Unfocused Mind and Practical Ways to Combat It

On a catch-up session with my good friend, Sandro Rayhansyah last week, we touched upon the topic of the unfocused mind. Here, we are not talking about Attention-Deficit/Hyperactivity Disorder (ADHD), which is another problem altogether. We talked about how adults and youngsters now often finds it hard to focus on something for an extended period of time due to technology.

When you’re driving, do you sometimes take a quick glance on your phone for notifications and messages?

When you had a 2 hours meeting, do you often see someone checking their phone, or glancing towards their phone that they put on the table?

When you had coffee with your friend, do you often get interrupted by your friend checking his/her phone every time it vibrates?

When you’re having a romantic dinner with your significant other, do you find yourself wanting to check your phone every few minutes?

The advance of technology and the ease for us to access the world through a small device makes it easy for us to get detached on what’s happening in front of us, on what’s going on around us. In the past, people used books and magazines to do this, but it’s highly unlikely that even then, someone will whip out a book during a meeting and just started reading it, is it?

There is a number of reason why this happens, for example, according to scientists from Baylor University, Texas, said that people who relentlessly check their phone may be trying to improve how they feel. According to Prof. Larry Rosen from California State University, 3 potential triggers that makes this happen is addiction, obsession, and shield (from social interaction).

This is impacting our happiness and relationship in our personal life, and in our work life. When people are already using their time to meet us, to be there with us, it is our responsibility to make it worthwhile for all parties involved. According to a research by Kent University in Ohio, there’s a link between greater stress and constant phone use.

‘The social network sometimes just makes me feel a little bit tied to my phone.’
‘It makes me feel like I have another obligation in my life.’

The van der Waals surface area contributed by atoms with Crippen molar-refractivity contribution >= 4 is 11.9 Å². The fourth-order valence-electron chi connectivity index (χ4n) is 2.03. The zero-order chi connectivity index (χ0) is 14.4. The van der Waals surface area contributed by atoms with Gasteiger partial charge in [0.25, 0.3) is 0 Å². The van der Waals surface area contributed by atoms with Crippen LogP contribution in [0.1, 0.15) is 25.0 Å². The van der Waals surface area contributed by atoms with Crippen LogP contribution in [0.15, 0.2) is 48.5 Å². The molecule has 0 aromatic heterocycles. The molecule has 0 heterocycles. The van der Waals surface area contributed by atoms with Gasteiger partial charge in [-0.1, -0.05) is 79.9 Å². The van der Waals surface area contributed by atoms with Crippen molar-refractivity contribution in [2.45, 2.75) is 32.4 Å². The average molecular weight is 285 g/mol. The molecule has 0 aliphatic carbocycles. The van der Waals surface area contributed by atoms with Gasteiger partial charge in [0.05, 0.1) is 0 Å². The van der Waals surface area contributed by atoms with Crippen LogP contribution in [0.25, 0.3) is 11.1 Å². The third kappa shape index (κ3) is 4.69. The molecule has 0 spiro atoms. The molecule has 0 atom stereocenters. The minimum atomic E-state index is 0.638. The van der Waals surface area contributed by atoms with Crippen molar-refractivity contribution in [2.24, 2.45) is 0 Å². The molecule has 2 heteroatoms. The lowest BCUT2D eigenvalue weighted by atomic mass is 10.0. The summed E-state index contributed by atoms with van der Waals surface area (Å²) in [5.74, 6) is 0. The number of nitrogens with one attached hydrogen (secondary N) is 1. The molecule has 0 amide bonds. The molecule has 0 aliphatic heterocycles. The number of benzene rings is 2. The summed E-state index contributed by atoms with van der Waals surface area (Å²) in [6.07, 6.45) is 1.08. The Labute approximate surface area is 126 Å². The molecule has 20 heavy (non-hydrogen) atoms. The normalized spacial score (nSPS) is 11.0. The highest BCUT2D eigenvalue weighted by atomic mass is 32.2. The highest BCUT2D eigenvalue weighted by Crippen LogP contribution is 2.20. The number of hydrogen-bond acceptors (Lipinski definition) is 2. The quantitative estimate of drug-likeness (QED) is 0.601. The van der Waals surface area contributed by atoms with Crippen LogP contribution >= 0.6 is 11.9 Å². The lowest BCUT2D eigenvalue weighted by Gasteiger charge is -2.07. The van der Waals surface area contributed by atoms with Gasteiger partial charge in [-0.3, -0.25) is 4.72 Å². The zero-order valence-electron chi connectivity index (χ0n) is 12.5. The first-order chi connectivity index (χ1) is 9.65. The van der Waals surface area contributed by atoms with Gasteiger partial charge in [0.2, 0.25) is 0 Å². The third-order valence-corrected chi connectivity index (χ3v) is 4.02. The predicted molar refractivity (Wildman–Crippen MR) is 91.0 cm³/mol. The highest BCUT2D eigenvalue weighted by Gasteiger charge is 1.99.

Researcher Andrew Lepp added: ‘There is no me time or solitude left in some of these students’ lives and I think mental health requires a bit of personal alone time to reflect, look inward, process life’s events, and just recover from daily stressors.’

Some of the practical ways that we can do to combat this:

1. Phones in the middle of the table rule

During meals, my previous manager demanded that we stack our phones in the middle of the table during the meal, and the only reason we can pick it up if there’s multiple calls and it’s from the customer’s CIO. If we check our phone for whatever reason, then the first to check needs to pay the bill. The first thing that happens is it started a discussion on the huge stack of phone that we have (~14 phones for 10 people), and the variety of models. Then people started finding topics to bring to the table, and making it a lively discussion.

2. Turning off notifications

This is what Sandro did, he checks his chats and everything occassionally, when he finds the time for it. Instead of letting the notifications bother him all the time, he controls when he use his time for his phone. Most likely, if it actually is really urgent, people will call you. It’s unlikely that there’s going to be an emergency call through your WhatsApp phone call or your LINE message. You can even do this for after

3. Have a digital detox day

This is what I did starting December, occassionally, I have days where I turn off my phone to enjoy the time with my friends and family. I realized that by doing this occassionally, it helps to keep the urge to constantly check my phone under control, and it helps me realize the actual urgency of things.

4. Have a phone free moments and commit to it

Establish agreements with people that you meet often on when none of you should check your phones. For example, commit with your family that no one may check their phone during family meal.

5. Do not disturb mode

For iphone and android users, you can use the do not disturb mode to turn off all notifications when the phone is locked, and you can automate it everyday. For example, everyday from 7 PM to 6 AM, the phone is in do not disturb mode so you won’t get your family time intruded by your phone.
Here’s the how-to for iPhone and Android

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